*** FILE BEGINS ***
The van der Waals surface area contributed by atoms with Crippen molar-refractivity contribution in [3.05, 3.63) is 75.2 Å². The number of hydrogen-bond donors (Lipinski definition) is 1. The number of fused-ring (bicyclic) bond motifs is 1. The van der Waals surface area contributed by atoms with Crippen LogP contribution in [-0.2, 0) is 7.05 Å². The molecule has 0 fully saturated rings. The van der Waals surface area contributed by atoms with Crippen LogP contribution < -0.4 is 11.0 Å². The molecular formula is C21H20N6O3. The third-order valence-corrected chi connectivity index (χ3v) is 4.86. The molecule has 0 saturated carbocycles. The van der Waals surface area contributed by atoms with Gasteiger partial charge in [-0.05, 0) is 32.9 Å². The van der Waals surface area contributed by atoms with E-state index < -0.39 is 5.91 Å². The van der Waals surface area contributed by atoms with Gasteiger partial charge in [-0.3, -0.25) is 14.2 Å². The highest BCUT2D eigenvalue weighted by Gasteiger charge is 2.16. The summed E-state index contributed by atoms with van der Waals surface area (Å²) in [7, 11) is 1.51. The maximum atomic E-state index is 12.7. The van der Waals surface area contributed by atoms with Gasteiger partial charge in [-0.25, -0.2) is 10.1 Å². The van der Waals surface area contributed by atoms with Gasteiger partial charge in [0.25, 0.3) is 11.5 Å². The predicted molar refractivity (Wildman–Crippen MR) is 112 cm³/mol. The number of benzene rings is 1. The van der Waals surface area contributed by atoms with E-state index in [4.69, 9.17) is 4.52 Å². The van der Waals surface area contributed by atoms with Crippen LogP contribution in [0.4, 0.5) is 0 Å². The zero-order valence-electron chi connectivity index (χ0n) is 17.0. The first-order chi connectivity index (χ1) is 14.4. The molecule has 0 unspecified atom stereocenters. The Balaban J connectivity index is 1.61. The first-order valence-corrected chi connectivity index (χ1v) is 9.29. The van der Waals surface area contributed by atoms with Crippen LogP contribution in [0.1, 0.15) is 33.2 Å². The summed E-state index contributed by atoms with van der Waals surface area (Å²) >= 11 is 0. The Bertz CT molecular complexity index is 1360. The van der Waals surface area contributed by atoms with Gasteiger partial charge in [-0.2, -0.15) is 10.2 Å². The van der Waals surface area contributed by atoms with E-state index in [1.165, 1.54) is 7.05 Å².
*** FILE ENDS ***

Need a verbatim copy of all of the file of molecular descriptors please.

The van der Waals surface area contributed by atoms with Crippen molar-refractivity contribution in [3.05, 3.63) is 75.2 Å². The number of hydrogen-bond donors (Lipinski definition) is 1. The number of fused-ring (bicyclic) bond motifs is 1. The van der Waals surface area contributed by atoms with Crippen LogP contribution in [-0.2, 0) is 7.05 Å². The molecule has 0 fully saturated rings. The van der Waals surface area contributed by atoms with Crippen LogP contribution < -0.4 is 11.0 Å². The molecular formula is C21H20N6O3. The third-order valence-corrected chi connectivity index (χ3v) is 4.86. The molecule has 0 saturated carbocycles. The van der Waals surface area contributed by atoms with Gasteiger partial charge in [-0.05, 0) is 32.9 Å². The van der Waals surface area contributed by atoms with E-state index < -0.39 is 5.91 Å². The van der Waals surface area contributed by atoms with Gasteiger partial charge in [-0.3, -0.25) is 14.2 Å². The highest BCUT2D eigenvalue weighted by Gasteiger charge is 2.16. The summed E-state index contributed by atoms with van der Waals surface area (Å²) in [7, 11) is 1.51. The maximum atomic E-state index is 12.7. The van der Waals surface area contributed by atoms with Gasteiger partial charge in [-0.25, -0.2) is 10.1 Å². The van der Waals surface area contributed by atoms with Gasteiger partial charge in [0.25, 0.3) is 11.5 Å². The predicted molar refractivity (Wildman–Crippen MR) is 112 cm³/mol. The number of benzene rings is 1. The van der Waals surface area contributed by atoms with E-state index in [4.69, 9.17) is 4.52 Å². The van der Waals surface area contributed by atoms with Crippen LogP contribution in [0.4, 0.5) is 0 Å². The zero-order valence-electron chi connectivity index (χ0n) is 17.0. The first-order chi connectivity index (χ1) is 14.4. The molecule has 0 unspecified atom stereocenters. The Balaban J connectivity index is 1.61. The first-order valence-corrected chi connectivity index (χ1v) is 9.29. The van der Waals surface area contributed by atoms with Crippen LogP contribution in [0.1, 0.15) is 33.2 Å². The summed E-state index contributed by atoms with van der Waals surface area (Å²) >= 11 is 0. The Bertz CT molecular complexity index is 1360. The van der Waals surface area contributed by atoms with Gasteiger partial charge in [-0.2, -0.15) is 10.2 Å². The van der Waals surface area contributed by atoms with E-state index in [1.165, 1.54) is 7.05 Å².